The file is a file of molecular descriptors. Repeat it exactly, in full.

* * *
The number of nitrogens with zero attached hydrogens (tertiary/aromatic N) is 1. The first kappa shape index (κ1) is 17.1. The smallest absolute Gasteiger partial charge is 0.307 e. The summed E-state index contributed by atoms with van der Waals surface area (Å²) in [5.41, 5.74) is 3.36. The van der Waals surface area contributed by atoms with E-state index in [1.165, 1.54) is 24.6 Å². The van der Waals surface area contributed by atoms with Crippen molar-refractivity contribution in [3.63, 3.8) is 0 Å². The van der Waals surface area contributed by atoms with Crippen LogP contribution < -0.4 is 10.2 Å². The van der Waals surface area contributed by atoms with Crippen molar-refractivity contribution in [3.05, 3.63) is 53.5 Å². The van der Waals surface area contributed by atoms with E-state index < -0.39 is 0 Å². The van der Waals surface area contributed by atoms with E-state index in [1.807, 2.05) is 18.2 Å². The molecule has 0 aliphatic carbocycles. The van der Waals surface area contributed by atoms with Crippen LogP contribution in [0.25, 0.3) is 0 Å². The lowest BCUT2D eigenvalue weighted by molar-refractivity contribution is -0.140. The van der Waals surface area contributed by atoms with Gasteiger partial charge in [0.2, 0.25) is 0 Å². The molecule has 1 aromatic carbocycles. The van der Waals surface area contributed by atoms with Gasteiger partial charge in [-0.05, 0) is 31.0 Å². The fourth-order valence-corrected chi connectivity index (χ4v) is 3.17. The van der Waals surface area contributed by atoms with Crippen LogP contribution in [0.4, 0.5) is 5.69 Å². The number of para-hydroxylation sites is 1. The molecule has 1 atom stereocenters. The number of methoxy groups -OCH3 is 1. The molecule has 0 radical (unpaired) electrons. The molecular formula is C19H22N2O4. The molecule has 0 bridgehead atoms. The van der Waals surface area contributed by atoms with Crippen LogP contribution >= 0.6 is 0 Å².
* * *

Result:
The number of nitrogens with zero attached hydrogens (tertiary/aromatic N) is 1. The first kappa shape index (κ1) is 17.1. The smallest absolute Gasteiger partial charge is 0.307 e. The summed E-state index contributed by atoms with van der Waals surface area (Å²) in [5.41, 5.74) is 3.36. The van der Waals surface area contributed by atoms with E-state index in [1.165, 1.54) is 24.6 Å². The van der Waals surface area contributed by atoms with Crippen molar-refractivity contribution in [3.63, 3.8) is 0 Å². The van der Waals surface area contributed by atoms with Crippen LogP contribution < -0.4 is 10.2 Å². The van der Waals surface area contributed by atoms with Crippen molar-refractivity contribution in [3.05, 3.63) is 53.5 Å². The van der Waals surface area contributed by atoms with E-state index < -0.39 is 0 Å². The van der Waals surface area contributed by atoms with E-state index in [1.807, 2.05) is 18.2 Å². The molecule has 0 aliphatic carbocycles. The van der Waals surface area contributed by atoms with Crippen LogP contribution in [0.25, 0.3) is 0 Å². The lowest BCUT2D eigenvalue weighted by molar-refractivity contribution is -0.140. The van der Waals surface area contributed by atoms with Gasteiger partial charge in [0.2, 0.25) is 0 Å². The molecule has 1 aromatic carbocycles. The van der Waals surface area contributed by atoms with Gasteiger partial charge in [-0.05, 0) is 31.0 Å². The fourth-order valence-corrected chi connectivity index (χ4v) is 3.17. The van der Waals surface area contributed by atoms with Crippen LogP contribution in [0.4, 0.5) is 5.69 Å². The number of para-hydroxylation sites is 1. The molecule has 1 atom stereocenters. The number of methoxy groups -OCH3 is 1. The molecule has 0 radical (unpaired) electrons. The molecular formula is C19H22N2O4. The molecule has 0 bridgehead atoms. The van der Waals surface area contributed by atoms with Crippen LogP contribution >= 0.6 is 0 Å².